ONSTAGE & BACKSTAGE: A Musical Disaster Is Moving Off-Broadway

By .(JavaScript must be enabled to view this email address)
16 Sep 2013

Denis Jones
Denis Jones
Photo by Monica Simoes

A week in the life of actor, radio and TV host, music director and writer Seth Rudetsky.

I'm very, very excited because Disaster is moving Off-Broadway! Here's the backstory. Years ago I was doing Forever Plaid with Drew Geraci and we talked about writing a jukebox musical based on 1970's disaster movies. Mind you, this was 1993, way before the term "jukebox musical" was coined. Essentially it was when people still used jukeboxes. Anyhoo, I thought it would be hilarious to have the "disaster" be the New York City blackout from 1977. It seemed like such a minute disaster compared to all the horrible things that are featured in those films. Since the blackout took place in the ‘70's, I loved the idea of coupling it with 70's songs that would somehow advance the plot.

Drew and I thought the blackout should be caused by some villain... maybe a politician running for office who insists on having his name in an enormous amount of lights that blows the power grid. We then began to think of what songs we could use. I couldn't research it on the Internet, mainly because it didn't exist. Instead, I went to the Lincoln Center Public Library and began researching 70's songs. I got a bunch of them and put them in a file called Blackout ‘77. And that's where they stayed for more than 15 years.

Then, in 2011, Pam Pariseau, who was working with Dena Hammerstein and her charity organization called "Only Make Believe" (bringing theatre to hospitalized children) called me and asked if I'd do a benefit for them. I'd always performed in their yearly fundraisers (with people like Ian McKellen and Jude Law!) and I did Deconstructing Broadway for them and it sold out. So, Pam asked me if I'd do a new show. Dare I try to haul up Disaster?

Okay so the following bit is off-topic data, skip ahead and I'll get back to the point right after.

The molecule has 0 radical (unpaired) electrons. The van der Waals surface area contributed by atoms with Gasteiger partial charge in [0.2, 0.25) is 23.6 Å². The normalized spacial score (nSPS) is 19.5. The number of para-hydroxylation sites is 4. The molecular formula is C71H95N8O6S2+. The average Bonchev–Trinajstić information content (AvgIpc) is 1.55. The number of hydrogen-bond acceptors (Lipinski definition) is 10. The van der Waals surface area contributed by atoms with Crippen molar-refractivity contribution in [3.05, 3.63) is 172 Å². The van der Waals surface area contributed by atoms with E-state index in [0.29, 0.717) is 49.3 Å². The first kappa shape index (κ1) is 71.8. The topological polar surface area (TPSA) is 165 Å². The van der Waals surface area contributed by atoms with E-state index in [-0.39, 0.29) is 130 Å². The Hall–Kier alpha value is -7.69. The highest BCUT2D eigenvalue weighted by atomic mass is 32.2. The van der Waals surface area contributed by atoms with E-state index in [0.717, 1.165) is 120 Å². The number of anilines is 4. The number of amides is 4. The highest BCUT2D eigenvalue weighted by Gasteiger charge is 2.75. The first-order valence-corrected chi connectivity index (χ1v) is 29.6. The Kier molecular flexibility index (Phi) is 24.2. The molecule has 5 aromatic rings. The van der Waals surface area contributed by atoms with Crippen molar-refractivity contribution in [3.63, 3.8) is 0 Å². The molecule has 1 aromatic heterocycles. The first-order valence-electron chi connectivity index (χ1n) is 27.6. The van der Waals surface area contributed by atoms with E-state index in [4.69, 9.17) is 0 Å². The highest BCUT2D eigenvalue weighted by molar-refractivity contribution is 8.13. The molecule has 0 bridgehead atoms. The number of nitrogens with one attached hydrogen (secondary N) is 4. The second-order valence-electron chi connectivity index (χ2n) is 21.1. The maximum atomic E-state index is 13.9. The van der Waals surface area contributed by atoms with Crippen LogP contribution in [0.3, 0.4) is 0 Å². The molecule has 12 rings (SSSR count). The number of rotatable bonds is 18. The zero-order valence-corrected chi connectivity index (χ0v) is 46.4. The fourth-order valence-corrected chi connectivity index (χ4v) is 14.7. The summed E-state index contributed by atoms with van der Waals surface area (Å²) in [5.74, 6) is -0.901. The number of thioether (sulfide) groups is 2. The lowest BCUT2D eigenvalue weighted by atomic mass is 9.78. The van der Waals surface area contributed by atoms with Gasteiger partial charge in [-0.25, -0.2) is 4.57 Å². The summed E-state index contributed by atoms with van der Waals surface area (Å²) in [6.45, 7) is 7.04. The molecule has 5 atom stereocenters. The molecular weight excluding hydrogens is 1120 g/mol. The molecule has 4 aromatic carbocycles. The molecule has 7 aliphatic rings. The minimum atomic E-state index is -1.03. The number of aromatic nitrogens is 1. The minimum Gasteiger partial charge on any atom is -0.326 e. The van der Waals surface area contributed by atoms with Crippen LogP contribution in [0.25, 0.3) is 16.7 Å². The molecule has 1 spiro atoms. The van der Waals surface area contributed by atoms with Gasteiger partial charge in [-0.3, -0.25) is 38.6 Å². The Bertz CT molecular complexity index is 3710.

I knew having a deadline would be a perfect way for a person like me (with ADD) to finish something he'd been "working on" for 15 years. I thought about the blackout idea and realized it would be difficult to light the whole show if it took place in the dark. Then I reminisced about all the various disasters that were featured in those ‘70's films and thought it would be amazing if they could all could be in the show! Forget a blackout — what about an earthquake, inferno, tidal wave, killer bees, sharks etc...?!

Drew wound up being super busy, so I wrote most of the script with my friend Jack Plotnick. But first he forced me to begin. For weeks, Drew and I had been tossing ideas back and forth but pen had never been put to paper, or more specifically, finger had never been put to keyboard. Then, in the middle of February 2011, I saw Jack at a charity event I was doing in Palm Desert for Desert AIDS. I told him all the ideas for the script. He loved them and asked me when the show was going to happen. I muttered that it was in two months. He had a momentary breakdown and then literally opened my computer and typed, "Act One, Scene One." Seeing it on the screen made me think, "OMG! This is really going to be a show."

I cast the show a la Charles Busch when he did Vampire Lesbians of Sodom, meaning I called my friends and offered them roles. I asked Denis Jones (who had done an amazing job on They're Playing Our Song when I starred in it with Sutton Foster, Watch!) to direct/choreograph and my friend Steve Marzullo signed on as music director. Steve and I go way back. He first hired me to sub for him on piano at Grease. Then I did Seussical and Mamma Mia! for him as well. Anyhoo, after a few days of rehearsal with everyone, we realized we couldn't be off book in such a short amount of time, so we decided to use our scripts for the performance. Regardless, it was still thrilling to put the show on its feet and see what worked.


1 | 2 | 3 Next